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DOP029. Assessment of wall inflammation and fibrosis in Crohn's disease and its correlation with bowel sonography and MRI-enterography

A. Rispo1, P.P. Mainenti2, F.P. D'Armiento3, A. Testa1, M. Rea1, D. Musto1, M. Diaferia1, L. Bucci4, G. Pesce5, F. Castiglione1, 1AOU Policlinico Federico II of Naples, Gastroenterology, Naples, Italy, 2AOU Policlinico Federico II of Naples, Radiology, Naples, Italy, 3AOU Policlinico Federico II of Naples, Pathology, Naples, Italy, 4AOU Policlinico Federico II of Naples, Colorectal Surgery, Naples, Italy, 5AOU Policlinico Federico II of Naples, General Surgery, Naples, Italy


Crohn's disease (CD) is a chronic inflammatory bowel disorder which is relapsing and remitting in nature and is characterised by transmural inflammation. About the therapeutical management of CD, it is believed to be particularly important to differentiate between active inflammation and fibrotic lesions in CD patients. Bowel sonography (BS) and MRI-enterography (MRI) are procedures widely used for diagnosing CD and its complications. Aim: to define the features of the CD strictures, also correlating BS and MRI with histopathology.


We performed an observational prospective study including all CD patients undergoing surgery for strictures. Pre-operative assessment was performed by BS and MRI. BS investigated for: bowel wall thickness (BWT), bowel wall stratification, power-Doppler vascular pattern of the bowel wall, mesentery hypertrophy and enlarged lymphnodes. MRI study included: BWT, T1-weighted gadolinium-based contrast uptake, enhancement pattern, mural and lymph node/cerebrospinal fluid (CSF) signal intensity ratios on T2-weighted fat-saturated images, mesenteric signal intensity on T2-weighted fat-saturated images. Histopathological inflammation was graded by the acute inflammatory score (AIS); the semi-quantitative degree of fibrosis was performed according to the literature. Statistical analysis was performed using chi-square, Mann–Whitney U test and Cohen's k measure.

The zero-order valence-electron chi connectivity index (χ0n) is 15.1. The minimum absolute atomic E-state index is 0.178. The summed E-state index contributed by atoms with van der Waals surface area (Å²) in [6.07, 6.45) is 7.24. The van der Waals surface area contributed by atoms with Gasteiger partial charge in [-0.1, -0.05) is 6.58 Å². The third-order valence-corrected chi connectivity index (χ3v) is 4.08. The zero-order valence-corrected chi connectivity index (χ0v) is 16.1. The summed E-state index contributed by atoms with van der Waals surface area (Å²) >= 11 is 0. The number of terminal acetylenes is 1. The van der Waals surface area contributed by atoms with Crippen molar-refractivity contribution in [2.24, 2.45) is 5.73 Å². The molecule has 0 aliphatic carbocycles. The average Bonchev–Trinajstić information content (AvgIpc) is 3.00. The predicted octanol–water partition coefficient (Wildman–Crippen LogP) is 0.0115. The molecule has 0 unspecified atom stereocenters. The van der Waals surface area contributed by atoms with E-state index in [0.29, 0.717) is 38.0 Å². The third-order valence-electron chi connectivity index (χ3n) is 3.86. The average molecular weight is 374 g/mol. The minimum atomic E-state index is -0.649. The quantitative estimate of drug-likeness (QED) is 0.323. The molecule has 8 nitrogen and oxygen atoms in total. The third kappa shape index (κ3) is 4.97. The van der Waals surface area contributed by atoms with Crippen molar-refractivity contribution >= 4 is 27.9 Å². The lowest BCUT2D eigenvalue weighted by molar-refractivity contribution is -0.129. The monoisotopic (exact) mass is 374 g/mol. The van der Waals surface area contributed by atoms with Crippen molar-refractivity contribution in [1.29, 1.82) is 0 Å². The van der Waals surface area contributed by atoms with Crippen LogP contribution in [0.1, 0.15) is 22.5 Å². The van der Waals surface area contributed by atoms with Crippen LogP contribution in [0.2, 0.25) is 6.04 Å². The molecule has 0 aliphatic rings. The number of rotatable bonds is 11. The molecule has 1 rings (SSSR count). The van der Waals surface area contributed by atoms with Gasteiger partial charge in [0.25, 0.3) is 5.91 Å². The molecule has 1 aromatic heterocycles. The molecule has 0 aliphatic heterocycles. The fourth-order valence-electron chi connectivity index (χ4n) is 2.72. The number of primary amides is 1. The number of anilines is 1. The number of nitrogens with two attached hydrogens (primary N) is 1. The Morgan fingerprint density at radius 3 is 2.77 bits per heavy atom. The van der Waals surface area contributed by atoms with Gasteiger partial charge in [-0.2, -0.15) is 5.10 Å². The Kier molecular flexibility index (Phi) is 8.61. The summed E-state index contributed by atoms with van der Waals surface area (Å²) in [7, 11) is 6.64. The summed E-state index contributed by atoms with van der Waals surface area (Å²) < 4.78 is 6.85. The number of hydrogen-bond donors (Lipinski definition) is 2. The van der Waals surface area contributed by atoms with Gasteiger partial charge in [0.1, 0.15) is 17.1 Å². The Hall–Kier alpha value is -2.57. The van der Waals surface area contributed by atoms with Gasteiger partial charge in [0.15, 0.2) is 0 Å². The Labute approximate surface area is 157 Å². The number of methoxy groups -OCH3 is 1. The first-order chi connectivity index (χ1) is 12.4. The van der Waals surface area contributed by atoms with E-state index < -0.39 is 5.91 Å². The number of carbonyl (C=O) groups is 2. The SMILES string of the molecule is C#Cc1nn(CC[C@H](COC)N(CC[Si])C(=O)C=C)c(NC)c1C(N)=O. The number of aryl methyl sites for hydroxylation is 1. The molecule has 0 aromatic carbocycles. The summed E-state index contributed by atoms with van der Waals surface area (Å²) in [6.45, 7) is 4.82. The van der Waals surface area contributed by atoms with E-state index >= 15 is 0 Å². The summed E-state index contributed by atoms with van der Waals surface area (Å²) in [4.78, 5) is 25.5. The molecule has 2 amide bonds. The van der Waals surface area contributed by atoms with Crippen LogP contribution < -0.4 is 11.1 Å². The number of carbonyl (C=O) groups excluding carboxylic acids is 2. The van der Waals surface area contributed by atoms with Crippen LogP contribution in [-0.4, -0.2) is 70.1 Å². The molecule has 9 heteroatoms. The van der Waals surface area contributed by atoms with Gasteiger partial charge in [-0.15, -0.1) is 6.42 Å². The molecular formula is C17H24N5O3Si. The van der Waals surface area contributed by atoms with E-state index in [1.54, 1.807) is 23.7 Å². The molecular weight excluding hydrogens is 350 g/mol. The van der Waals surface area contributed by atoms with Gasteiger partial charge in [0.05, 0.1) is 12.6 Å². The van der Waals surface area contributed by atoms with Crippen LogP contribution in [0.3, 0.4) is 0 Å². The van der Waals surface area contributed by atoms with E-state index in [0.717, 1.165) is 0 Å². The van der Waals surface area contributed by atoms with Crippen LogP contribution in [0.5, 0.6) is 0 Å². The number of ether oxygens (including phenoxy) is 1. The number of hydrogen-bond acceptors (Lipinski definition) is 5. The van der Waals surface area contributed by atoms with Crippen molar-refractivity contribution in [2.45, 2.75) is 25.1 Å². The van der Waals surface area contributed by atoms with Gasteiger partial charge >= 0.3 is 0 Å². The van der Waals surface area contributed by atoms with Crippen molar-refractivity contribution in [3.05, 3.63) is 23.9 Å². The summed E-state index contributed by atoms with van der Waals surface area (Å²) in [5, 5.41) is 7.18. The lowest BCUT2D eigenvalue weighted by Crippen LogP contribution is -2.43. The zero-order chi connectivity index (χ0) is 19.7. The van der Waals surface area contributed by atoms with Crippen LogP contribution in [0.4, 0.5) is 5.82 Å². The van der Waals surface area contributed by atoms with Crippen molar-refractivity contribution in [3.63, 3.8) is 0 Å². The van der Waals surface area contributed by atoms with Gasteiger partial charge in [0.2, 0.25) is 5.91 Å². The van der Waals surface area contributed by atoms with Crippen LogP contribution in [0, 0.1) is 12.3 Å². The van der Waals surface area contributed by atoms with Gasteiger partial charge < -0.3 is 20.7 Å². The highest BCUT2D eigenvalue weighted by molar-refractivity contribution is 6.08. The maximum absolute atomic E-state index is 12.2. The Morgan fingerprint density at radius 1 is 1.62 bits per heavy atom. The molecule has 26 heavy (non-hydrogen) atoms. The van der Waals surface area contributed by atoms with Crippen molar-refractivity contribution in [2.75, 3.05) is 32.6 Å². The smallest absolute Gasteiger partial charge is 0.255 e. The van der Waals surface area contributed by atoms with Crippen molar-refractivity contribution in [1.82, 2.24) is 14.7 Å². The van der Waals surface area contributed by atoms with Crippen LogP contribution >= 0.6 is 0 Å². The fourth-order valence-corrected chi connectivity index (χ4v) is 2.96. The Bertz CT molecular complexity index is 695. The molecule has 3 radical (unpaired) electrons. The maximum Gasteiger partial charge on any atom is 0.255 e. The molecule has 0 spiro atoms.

The study included 20 CD patients. The indications to surgery were: obstructive symptoms in 13 patients, penetrating complications in 7 patients. All but 3 strictures (87%) showed acute inflammation coexisting with fibrosis while only 3 strictures were predominantly fibrotic On BS, the presence of a layered bowel wall stratification was the only variable associated with the presence of fibrosis (k=0.72; p < 0.03). About MRI, AIS correlated with mural thickness and mural/CSF signal intensity ratio on T2 sequences (p = 0.04, p = 0.02) but not with mural enhancement on T1 images (p = 0.62).


The majority of strictures in CD patients treated by surgery are consistent with a mixed type inflammation (acute inflammation plus fibrosis). The presence of stratified BS pattern shows a significantly higher degree of fibrosis while the evidence of high mural signal intensity on T2-weighted fat-saturated images on MRI reflects histological features of acute inflammation. Even if the ideal definition of the type of the strictures in CD still remains significantly far to be obtained, the combined use of BS and MRI can offer useful information in a sub-group of patients needing surgery for complicating CD.